The state bar opted to partner with local bars rather than running its own program in part because of the immense scope of the project, Johnson said, noting that the state’s lawyer population is more than 90,000, with about 2,500 admitted each year. “We couldn’t staff up for that,” he explained.
Which isn’t to say it’s easy for local bars, even with access to the state bar’s resources. The program has rolled along with great results and very few disasters, Lang noted, but it has required a lot of effort on the part of staff and members alike—especially when it was just getting started.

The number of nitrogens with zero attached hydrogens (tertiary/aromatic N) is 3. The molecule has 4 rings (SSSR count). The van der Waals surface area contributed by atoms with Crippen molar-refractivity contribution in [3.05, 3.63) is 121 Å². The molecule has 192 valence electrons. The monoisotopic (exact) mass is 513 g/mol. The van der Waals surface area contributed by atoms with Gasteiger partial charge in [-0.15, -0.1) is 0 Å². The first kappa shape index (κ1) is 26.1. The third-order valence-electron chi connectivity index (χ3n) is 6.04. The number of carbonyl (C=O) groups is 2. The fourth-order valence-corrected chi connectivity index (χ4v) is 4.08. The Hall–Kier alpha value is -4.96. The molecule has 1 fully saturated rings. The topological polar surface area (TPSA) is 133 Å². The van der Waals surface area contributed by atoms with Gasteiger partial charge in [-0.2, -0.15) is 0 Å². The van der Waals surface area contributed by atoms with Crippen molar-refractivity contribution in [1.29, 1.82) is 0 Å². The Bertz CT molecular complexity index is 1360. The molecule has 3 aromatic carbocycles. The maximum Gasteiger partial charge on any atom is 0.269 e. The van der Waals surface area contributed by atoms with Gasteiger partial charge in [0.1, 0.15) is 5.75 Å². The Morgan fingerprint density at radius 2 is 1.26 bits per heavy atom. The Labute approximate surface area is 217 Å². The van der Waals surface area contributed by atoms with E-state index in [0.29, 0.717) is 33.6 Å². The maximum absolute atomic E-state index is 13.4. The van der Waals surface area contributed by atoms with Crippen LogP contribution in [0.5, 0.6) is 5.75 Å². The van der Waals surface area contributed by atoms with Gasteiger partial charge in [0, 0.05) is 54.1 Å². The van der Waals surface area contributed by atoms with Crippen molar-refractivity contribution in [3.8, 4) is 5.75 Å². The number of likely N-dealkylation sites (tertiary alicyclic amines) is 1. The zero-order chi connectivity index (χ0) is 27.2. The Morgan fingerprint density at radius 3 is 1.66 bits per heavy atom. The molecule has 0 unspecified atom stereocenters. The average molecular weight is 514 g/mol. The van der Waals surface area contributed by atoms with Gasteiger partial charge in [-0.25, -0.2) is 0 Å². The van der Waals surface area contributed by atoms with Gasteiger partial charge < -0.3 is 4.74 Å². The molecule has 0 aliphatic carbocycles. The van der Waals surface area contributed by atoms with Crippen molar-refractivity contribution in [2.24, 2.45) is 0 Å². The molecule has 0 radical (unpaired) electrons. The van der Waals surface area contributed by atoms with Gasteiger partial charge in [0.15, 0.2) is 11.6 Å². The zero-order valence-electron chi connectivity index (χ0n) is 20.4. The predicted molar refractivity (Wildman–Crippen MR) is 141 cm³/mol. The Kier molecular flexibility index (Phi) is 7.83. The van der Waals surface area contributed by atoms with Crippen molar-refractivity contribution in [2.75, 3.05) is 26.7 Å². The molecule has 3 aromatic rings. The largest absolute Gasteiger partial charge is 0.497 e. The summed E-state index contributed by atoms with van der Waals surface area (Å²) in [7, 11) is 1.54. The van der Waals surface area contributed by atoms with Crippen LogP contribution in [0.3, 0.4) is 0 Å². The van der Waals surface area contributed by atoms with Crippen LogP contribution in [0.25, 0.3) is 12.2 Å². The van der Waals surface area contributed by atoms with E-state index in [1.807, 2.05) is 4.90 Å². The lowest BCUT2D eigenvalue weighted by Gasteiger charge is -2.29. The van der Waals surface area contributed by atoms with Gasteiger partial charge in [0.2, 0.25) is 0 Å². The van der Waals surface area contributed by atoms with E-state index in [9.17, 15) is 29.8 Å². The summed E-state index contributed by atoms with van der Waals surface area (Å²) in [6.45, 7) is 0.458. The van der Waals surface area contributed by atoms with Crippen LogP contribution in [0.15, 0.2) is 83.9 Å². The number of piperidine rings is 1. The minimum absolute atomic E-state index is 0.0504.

Particularly now that so many lawyers can’t find a job and end up going solo without first gaining any practice experience, mentoring is important enough to justify the investment of staff time, volunteer time, and other resources, Lang believes.
In his mind, it all comes down to one question, which he posed to the NCBP members in attendance: “Am I going to leave the values of the profession to accident?”